I stick with what I said. The higher chassis gives you more opportunity for aerodynamic development.

McLaren do not have the fastest car any more - they struggled at Silverstone.

It was a bad sign that their two cars had hugely different amounts of front wing on them in the race, with Jenson Button running a lot less than Lewis Hamilton.

The front wing is the most critical aerodynamic part on the car - it defines the airflow over the rest of the bodywork.

And if you have two cars so different in set-up it means they are scratching their heads. It appears as if McLaren have lost their way a bit.

Button's car seems to be a bit of a light switch - it either works really well or it doesn't work at all.

And now Hamilton seems to be getting caught in the same little box. Instead of Jenson getting better, Lewis has gone back to meet him somewhere. They've probably met up in the middle.

They really do have to look at the car and understand where people who had problems at the beginning of the year solved them. Most of it is understanding the black rubber bits at each corner.

Hamilton complained after the race that his second set of 'hard' tyres felt different from the first.

I would bet the reasons for that are to do with the amount of time the tyres spent heating up in the blankets in the pits - that can change their characteristics enormously.

There was further evidence of McLaren not optimising the tyres in qualifying at Silverstone.

A lot of the problems Button has been experiencing in recent races have been caused by him struggling to get front tyre temperature.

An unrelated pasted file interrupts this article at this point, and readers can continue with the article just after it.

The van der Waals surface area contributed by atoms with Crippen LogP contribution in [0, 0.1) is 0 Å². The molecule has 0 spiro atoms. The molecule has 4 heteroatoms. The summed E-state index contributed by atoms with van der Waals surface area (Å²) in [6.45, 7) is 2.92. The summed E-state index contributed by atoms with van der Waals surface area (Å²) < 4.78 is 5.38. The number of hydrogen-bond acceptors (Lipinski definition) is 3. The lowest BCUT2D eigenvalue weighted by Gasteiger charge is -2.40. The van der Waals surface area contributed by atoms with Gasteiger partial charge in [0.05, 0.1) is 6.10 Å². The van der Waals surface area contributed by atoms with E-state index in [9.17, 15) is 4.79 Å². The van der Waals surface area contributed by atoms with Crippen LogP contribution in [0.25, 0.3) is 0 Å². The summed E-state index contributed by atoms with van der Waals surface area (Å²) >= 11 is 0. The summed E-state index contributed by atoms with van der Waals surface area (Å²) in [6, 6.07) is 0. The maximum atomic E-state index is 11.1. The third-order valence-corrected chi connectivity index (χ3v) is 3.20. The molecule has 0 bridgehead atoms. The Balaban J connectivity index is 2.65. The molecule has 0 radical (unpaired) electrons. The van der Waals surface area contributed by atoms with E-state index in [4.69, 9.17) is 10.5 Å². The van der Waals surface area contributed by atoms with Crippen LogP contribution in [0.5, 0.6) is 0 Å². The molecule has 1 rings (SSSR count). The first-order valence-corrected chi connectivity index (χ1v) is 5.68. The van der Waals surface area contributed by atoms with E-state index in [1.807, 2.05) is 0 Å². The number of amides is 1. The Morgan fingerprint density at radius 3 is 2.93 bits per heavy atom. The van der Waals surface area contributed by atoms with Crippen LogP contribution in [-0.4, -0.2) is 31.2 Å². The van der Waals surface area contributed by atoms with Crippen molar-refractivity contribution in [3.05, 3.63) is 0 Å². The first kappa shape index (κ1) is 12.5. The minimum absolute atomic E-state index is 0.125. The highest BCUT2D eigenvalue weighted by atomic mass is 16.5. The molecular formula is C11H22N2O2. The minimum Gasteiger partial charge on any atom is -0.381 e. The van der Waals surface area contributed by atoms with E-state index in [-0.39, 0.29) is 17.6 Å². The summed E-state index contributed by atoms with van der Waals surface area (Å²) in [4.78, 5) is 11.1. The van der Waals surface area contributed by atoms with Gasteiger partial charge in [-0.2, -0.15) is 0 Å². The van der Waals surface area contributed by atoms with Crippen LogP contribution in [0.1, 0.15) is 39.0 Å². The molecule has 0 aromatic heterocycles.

Yet at the start of first qualifying, Button and Hamilton drove down to join a queue of 12 or 13 cars waiting to leave the pit lane.

So Button would have lost tyre temperature by sitting in the pit lane and then following 12 mostly slower cars that were all slowing down trying to get a gap to the car in front before they did a flying lap.

Other teams - such as Red Bull - waited, and sent their cars out after the queue had cleared and when there was a nice gap. If you do that, the cars in front have also all cleared water from the racing line.

Lo and behold, Button complained of having no front grip - until he came in and fitted a new set of warmed tyres. But then there were yellow flags on his last lap and he was out.

The alarm bells should be ringing in the situation McLaren are in.

I think Button's problems are revealing an issue with the car. It is not as obvious with Hamilton because he is better at driving around problems and adapting his style, but at Silverstone it affected him, too.

McLaren said their tyre problems in Silverstone qualifying were not related to the wider ones Button has been experiencing through the last few races.

It is confusing that there is such a wide gap between what they see from the inside and what we see and hear from the outside.

Gary Anderson, a former technical director of Jordan, Stewart and Jaguar, was talking to BBC Sport's Andrew Benson